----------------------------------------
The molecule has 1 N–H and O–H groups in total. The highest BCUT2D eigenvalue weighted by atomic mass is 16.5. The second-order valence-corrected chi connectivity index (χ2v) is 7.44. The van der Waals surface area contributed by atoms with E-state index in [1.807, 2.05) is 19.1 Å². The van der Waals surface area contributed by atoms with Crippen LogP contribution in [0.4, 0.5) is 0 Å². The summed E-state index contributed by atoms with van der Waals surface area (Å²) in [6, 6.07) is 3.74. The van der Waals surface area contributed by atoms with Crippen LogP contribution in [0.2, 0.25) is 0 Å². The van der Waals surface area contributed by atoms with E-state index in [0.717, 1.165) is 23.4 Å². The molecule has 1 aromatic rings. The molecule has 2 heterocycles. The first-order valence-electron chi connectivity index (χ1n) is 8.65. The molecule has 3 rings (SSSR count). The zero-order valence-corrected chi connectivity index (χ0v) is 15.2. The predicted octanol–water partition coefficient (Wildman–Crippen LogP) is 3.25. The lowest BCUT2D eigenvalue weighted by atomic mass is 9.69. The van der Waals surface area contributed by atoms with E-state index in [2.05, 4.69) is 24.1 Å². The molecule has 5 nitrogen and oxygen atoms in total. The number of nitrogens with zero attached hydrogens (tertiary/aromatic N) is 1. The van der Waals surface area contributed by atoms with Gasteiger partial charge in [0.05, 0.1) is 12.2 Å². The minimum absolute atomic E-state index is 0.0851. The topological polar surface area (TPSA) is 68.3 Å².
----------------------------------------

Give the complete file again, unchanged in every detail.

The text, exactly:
The molecule has 1 N–H and O–H groups in total. The highest BCUT2D eigenvalue weighted by atomic mass is 16.5. The second-order valence-corrected chi connectivity index (χ2v) is 7.44. The van der Waals surface area contributed by atoms with E-state index in [1.807, 2.05) is 19.1 Å². The van der Waals surface area contributed by atoms with Crippen LogP contribution in [0.4, 0.5) is 0 Å². The summed E-state index contributed by atoms with van der Waals surface area (Å²) in [6, 6.07) is 3.74. The van der Waals surface area contributed by atoms with Crippen LogP contribution in [0.2, 0.25) is 0 Å². The van der Waals surface area contributed by atoms with E-state index in [0.717, 1.165) is 23.4 Å². The molecule has 1 aromatic rings. The molecule has 2 heterocycles. The first-order valence-electron chi connectivity index (χ1n) is 8.65. The molecule has 3 rings (SSSR count). The zero-order valence-corrected chi connectivity index (χ0v) is 15.2. The predicted octanol–water partition coefficient (Wildman–Crippen LogP) is 3.25. The lowest BCUT2D eigenvalue weighted by atomic mass is 9.69. The van der Waals surface area contributed by atoms with E-state index in [2.05, 4.69) is 24.1 Å². The molecule has 5 nitrogen and oxygen atoms in total. The number of nitrogens with zero attached hydrogens (tertiary/aromatic N) is 1. The van der Waals surface area contributed by atoms with Gasteiger partial charge in [0.05, 0.1) is 12.2 Å². The minimum absolute atomic E-state index is 0.0851. The topological polar surface area (TPSA) is 68.3 Å².